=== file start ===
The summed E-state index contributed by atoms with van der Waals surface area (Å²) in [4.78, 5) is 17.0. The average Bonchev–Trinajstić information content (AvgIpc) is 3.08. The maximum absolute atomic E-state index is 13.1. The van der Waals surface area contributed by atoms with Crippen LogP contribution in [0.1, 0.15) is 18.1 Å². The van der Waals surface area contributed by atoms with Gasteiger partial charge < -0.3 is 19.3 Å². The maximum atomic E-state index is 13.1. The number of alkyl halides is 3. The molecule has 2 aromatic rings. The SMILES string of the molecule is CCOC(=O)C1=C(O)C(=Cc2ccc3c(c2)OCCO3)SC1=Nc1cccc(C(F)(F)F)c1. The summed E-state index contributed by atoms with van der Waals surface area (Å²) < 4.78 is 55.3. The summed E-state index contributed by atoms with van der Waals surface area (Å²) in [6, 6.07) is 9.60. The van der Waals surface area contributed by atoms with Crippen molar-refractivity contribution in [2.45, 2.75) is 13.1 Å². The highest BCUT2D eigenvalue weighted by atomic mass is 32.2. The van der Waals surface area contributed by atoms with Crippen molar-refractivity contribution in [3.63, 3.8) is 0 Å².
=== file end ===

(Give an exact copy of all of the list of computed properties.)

The summed E-state index contributed by atoms with van der Waals surface area (Å²) in [4.78, 5) is 17.0. The average Bonchev–Trinajstić information content (AvgIpc) is 3.08. The maximum absolute atomic E-state index is 13.1. The van der Waals surface area contributed by atoms with Crippen LogP contribution in [0.1, 0.15) is 18.1 Å². The van der Waals surface area contributed by atoms with Gasteiger partial charge < -0.3 is 19.3 Å². The maximum atomic E-state index is 13.1. The number of alkyl halides is 3. The molecule has 2 aromatic rings. The SMILES string of the molecule is CCOC(=O)C1=C(O)C(=Cc2ccc3c(c2)OCCO3)SC1=Nc1cccc(C(F)(F)F)c1. The summed E-state index contributed by atoms with van der Waals surface area (Å²) < 4.78 is 55.3. The summed E-state index contributed by atoms with van der Waals surface area (Å²) in [6, 6.07) is 9.60. The van der Waals surface area contributed by atoms with Crippen molar-refractivity contribution in [2.45, 2.75) is 13.1 Å². The highest BCUT2D eigenvalue weighted by atomic mass is 32.2. The van der Waals surface area contributed by atoms with Crippen molar-refractivity contribution in [3.63, 3.8) is 0 Å².